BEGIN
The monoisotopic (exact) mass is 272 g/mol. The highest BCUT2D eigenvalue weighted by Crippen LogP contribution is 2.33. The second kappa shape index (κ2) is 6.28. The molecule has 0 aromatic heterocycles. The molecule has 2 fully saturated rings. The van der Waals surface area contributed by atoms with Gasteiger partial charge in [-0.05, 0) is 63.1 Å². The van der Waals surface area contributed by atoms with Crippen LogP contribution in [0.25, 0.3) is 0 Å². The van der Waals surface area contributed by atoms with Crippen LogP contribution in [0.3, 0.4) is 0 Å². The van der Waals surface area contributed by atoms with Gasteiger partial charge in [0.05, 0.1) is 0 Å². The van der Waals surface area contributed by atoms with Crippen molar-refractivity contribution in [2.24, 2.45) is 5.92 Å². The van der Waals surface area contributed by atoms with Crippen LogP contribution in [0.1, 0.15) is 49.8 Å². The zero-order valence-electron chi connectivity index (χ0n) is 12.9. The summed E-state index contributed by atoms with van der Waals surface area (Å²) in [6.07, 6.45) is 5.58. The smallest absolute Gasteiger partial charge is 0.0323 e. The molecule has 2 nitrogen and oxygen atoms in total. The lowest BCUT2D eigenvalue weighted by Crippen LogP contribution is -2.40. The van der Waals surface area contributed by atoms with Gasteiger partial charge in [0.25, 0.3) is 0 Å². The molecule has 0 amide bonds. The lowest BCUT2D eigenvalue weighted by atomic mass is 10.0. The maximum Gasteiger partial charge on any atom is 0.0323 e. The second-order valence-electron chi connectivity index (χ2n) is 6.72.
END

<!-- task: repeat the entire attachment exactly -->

The monoisotopic (exact) mass is 272 g/mol. The highest BCUT2D eigenvalue weighted by Crippen LogP contribution is 2.33. The second kappa shape index (κ2) is 6.28. The molecule has 0 aromatic heterocycles. The molecule has 2 fully saturated rings. The van der Waals surface area contributed by atoms with Gasteiger partial charge in [-0.05, 0) is 63.1 Å². The van der Waals surface area contributed by atoms with Crippen LogP contribution in [0.25, 0.3) is 0 Å². The van der Waals surface area contributed by atoms with Crippen LogP contribution in [0.3, 0.4) is 0 Å². The van der Waals surface area contributed by atoms with Gasteiger partial charge in [0.05, 0.1) is 0 Å². The van der Waals surface area contributed by atoms with Crippen molar-refractivity contribution in [2.24, 2.45) is 5.92 Å². The van der Waals surface area contributed by atoms with Crippen LogP contribution in [0.1, 0.15) is 49.8 Å². The zero-order valence-electron chi connectivity index (χ0n) is 12.9. The summed E-state index contributed by atoms with van der Waals surface area (Å²) in [6.07, 6.45) is 5.58. The smallest absolute Gasteiger partial charge is 0.0323 e. The molecule has 2 nitrogen and oxygen atoms in total. The lowest BCUT2D eigenvalue weighted by Crippen LogP contribution is -2.40. The van der Waals surface area contributed by atoms with Gasteiger partial charge in [0.25, 0.3) is 0 Å². The molecule has 0 amide bonds. The lowest BCUT2D eigenvalue weighted by atomic mass is 10.0. The maximum Gasteiger partial charge on any atom is 0.0323 e. The second-order valence-electron chi connectivity index (χ2n) is 6.72.